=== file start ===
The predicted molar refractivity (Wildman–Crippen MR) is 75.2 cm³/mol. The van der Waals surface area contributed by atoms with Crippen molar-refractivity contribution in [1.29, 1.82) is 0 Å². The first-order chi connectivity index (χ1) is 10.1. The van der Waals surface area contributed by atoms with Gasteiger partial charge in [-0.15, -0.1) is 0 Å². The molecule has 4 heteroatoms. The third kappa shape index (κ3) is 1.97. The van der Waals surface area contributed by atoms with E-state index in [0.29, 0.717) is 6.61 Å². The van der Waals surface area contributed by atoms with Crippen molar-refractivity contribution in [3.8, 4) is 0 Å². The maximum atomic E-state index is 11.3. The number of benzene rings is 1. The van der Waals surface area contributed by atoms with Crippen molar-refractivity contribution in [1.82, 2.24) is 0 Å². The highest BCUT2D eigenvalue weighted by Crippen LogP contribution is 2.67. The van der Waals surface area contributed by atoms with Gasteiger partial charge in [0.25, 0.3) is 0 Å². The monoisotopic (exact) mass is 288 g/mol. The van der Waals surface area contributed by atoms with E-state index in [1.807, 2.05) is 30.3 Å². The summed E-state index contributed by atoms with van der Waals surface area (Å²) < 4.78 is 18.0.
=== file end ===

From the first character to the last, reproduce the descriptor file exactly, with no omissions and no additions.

The predicted molar refractivity (Wildman–Crippen MR) is 75.2 cm³/mol. The van der Waals surface area contributed by atoms with Crippen molar-refractivity contribution in [1.29, 1.82) is 0 Å². The first-order chi connectivity index (χ1) is 10.1. The van der Waals surface area contributed by atoms with Gasteiger partial charge in [-0.15, -0.1) is 0 Å². The molecule has 4 heteroatoms. The third kappa shape index (κ3) is 1.97. The van der Waals surface area contributed by atoms with E-state index in [0.29, 0.717) is 6.61 Å². The van der Waals surface area contributed by atoms with Crippen molar-refractivity contribution in [3.8, 4) is 0 Å². The maximum atomic E-state index is 11.3. The number of benzene rings is 1. The van der Waals surface area contributed by atoms with Crippen molar-refractivity contribution in [1.82, 2.24) is 0 Å². The highest BCUT2D eigenvalue weighted by Crippen LogP contribution is 2.67. The van der Waals surface area contributed by atoms with Gasteiger partial charge in [0.25, 0.3) is 0 Å². The monoisotopic (exact) mass is 288 g/mol. The van der Waals surface area contributed by atoms with E-state index in [1.807, 2.05) is 30.3 Å². The summed E-state index contributed by atoms with van der Waals surface area (Å²) < 4.78 is 18.0.